Clickbait can be a major issue if the headline is misleading or deceptive, whether intentional or not. This will have negative consequences on the relationship between the reader and the author. As we all know trust is difficult to earn and is earned over a long period of time. Think of the author and reader as a relationship, and as in any relationship each side gives a little more of themselves as the relationship progresses. But if one person is dishonest or abuses that trust, the relationship slides backward fast and may end depending on the severity of the event.
People do business with people they know, like and trust. First, your prospect must get to know you usually through your marketing efforts. As they do, if the relationship progresses, they start to like you. Finally, they start to trust you which is when they are receptive to becoming a paying customer.
Using misleading clickbait headlines shows a lack of integrity which diminishes trust and can slow down or halt the progression of readers getting through the know, like and trust cycle. This can cause irreparable damage to your brand as an unhappy customer typically will tell 9-15 people about their bad experience, while a happy customer will tell only 4-6 people (BeyondPhilosophy.com).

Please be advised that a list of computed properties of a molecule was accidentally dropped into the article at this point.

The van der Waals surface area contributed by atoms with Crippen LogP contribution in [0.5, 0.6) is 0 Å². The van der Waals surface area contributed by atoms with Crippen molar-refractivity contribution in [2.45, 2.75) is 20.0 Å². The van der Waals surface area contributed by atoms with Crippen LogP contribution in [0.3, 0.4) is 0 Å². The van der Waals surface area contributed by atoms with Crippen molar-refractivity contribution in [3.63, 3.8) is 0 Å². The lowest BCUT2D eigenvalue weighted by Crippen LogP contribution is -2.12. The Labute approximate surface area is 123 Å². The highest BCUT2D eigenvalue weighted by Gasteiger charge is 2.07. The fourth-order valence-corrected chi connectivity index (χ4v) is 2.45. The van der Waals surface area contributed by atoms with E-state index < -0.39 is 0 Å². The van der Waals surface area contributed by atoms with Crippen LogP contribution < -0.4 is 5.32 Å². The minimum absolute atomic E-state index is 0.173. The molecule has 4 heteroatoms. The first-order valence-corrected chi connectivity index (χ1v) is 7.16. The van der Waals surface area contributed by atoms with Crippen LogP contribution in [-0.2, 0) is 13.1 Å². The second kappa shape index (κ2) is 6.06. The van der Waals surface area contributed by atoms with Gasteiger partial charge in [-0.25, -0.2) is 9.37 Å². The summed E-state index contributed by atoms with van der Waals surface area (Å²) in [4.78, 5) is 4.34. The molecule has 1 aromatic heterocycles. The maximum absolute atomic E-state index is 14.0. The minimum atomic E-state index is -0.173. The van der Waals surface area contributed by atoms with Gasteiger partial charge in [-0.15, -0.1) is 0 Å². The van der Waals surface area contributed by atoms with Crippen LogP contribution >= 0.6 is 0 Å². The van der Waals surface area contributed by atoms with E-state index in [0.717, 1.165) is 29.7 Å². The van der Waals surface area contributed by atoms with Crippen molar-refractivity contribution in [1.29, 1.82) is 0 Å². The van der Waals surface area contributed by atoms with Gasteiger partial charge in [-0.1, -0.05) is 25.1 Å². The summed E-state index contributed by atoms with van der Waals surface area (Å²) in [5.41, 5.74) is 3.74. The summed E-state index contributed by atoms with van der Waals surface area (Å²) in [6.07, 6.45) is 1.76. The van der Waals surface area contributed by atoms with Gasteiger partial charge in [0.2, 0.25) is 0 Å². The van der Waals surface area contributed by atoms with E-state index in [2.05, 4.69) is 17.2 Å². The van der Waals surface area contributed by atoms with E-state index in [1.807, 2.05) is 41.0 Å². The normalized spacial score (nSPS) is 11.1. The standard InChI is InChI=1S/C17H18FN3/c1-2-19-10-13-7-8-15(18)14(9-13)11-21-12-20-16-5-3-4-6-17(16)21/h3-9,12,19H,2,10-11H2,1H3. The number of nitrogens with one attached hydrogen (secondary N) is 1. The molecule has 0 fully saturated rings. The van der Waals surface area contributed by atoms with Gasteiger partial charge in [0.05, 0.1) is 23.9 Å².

Yes, clickbait can be good. Please keep in mind that all articles are written to be read which is their primary purpose. Assuming this is fact, the title is the part of the article that entices the reader to click on a link so they can read the article. Some sensationalism by stimulating emotions and curiosity in the headline can be good, if it entices the reader to click to the article and if the headline accurately describes the article’s content. Neil Patel, a well-known internet marketer, concurs in his blog post, “Why Clickbait Works [And Why You Should Do More of It]”.
Authors use clickbait for one simple reason, it works, and it works well! It will increase your CTR which in turn will increase traffic. This shows Google people are interested in your articles and is likely to increase your SERP (Search Engine Results Page) rankings.